The Injustice of Child Poverty
In the previous chapter, we sketched a theory of social justice for children based within the capability approach. We argued that, as a matter of social justice, each and every child is entitled to reach a minimum threshold of certain important functionings and capabilities, which are essential to her well-being and well-becoming. Furthermore, we have suggested that in the case of children, a focus on achieved functionings is often more adequate from a social justice perspective than a focus on capabilities. However, this assumption has to be understood in relation to the age and competence of the child, respecting her agency from an early age on. As children move through childhood, as they mature and develop, choice and autonomy become more and more important, and social justice reflects this by shifting its focus from achieved functionings to capabilities.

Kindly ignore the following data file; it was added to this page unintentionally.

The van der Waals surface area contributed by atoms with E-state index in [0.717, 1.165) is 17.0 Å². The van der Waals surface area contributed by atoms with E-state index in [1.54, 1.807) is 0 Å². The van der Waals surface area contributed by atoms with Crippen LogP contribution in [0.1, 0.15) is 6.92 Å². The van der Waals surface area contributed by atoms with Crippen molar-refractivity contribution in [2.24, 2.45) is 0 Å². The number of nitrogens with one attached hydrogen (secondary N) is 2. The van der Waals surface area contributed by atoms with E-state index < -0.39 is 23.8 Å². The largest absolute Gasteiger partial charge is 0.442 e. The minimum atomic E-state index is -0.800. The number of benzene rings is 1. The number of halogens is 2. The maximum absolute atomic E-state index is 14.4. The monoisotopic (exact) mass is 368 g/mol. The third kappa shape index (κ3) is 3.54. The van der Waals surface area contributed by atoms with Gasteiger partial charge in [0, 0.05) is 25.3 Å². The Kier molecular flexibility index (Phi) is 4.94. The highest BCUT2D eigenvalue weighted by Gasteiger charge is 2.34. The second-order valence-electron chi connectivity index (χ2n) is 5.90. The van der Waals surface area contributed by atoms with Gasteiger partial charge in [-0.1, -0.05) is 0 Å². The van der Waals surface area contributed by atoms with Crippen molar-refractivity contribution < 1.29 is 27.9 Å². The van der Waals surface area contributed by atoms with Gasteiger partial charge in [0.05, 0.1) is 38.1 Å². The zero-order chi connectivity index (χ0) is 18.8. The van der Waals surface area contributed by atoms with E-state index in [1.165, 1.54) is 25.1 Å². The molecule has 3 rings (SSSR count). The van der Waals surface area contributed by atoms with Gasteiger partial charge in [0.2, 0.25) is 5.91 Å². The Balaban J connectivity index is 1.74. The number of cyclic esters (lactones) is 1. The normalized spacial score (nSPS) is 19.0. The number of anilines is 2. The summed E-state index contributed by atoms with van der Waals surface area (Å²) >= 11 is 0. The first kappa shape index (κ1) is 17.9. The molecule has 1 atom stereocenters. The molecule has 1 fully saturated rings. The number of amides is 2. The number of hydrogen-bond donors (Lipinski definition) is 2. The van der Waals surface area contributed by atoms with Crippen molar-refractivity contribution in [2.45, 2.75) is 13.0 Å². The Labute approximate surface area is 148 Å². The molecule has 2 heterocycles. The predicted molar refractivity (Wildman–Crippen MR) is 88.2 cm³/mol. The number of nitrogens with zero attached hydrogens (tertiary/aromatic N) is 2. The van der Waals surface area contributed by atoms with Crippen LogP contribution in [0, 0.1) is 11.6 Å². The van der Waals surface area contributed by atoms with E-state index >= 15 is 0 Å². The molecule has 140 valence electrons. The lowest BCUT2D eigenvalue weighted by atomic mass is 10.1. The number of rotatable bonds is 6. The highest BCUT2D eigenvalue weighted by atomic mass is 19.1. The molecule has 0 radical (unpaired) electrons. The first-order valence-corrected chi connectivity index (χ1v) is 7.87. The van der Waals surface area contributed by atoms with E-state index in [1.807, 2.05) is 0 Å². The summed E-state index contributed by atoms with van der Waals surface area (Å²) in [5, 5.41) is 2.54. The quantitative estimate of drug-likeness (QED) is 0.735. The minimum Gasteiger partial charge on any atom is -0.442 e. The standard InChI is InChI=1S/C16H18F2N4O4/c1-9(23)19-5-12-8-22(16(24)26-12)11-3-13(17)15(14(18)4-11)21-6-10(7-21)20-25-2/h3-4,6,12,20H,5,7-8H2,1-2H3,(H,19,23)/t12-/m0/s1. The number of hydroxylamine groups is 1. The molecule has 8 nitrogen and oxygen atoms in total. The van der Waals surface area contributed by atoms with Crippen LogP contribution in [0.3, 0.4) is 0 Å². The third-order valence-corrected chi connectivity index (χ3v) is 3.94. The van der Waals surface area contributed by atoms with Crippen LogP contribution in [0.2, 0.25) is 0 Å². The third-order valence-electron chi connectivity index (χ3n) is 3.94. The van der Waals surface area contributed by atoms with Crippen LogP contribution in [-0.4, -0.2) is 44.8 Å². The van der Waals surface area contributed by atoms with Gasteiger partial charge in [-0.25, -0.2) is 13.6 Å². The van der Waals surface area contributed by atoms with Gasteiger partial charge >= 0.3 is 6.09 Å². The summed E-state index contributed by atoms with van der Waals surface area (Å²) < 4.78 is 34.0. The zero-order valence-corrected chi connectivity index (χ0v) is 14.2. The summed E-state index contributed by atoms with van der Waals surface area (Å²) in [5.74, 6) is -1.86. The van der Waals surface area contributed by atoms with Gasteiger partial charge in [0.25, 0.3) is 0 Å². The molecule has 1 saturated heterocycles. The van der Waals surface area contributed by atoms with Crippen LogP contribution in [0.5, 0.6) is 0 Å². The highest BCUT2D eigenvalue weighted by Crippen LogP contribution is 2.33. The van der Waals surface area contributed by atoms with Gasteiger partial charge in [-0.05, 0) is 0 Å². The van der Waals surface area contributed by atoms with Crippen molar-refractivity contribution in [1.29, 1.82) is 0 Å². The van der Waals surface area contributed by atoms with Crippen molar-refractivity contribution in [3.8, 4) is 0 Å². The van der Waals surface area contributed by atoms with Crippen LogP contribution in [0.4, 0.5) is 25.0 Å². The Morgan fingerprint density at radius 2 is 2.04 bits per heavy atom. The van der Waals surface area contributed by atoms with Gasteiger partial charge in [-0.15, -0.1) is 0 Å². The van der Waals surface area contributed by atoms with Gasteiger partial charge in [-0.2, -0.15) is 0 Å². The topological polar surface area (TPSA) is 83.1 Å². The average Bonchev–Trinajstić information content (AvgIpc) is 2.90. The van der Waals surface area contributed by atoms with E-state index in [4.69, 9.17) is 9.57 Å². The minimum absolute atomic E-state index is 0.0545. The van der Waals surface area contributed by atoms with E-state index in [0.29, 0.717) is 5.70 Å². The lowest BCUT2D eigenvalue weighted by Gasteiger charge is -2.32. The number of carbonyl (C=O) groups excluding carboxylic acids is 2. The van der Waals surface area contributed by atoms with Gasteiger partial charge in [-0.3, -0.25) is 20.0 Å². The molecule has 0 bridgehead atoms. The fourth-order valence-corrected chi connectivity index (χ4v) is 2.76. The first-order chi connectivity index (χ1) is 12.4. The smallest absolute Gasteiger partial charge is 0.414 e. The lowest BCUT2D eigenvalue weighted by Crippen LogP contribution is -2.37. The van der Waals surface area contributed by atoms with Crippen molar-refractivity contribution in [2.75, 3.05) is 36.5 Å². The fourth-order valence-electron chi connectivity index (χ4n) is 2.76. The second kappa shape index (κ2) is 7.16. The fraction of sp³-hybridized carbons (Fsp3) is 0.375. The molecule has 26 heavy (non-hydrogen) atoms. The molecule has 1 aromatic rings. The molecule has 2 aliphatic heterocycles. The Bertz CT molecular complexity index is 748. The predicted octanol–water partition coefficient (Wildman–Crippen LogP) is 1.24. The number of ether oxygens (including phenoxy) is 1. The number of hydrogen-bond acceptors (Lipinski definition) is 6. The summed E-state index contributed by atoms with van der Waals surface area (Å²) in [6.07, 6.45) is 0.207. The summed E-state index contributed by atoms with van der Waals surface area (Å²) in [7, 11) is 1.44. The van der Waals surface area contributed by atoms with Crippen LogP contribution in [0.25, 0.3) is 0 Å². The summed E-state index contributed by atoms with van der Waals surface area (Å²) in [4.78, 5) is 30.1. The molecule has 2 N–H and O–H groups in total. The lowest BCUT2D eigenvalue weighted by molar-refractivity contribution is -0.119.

Open Access This Chapter is distributed under the terms of the Creative Commons Attribution Noncommercial License, which permits any noncommercial use, distribution, and reproduction in any medium, provided the original author(s) and source are credited.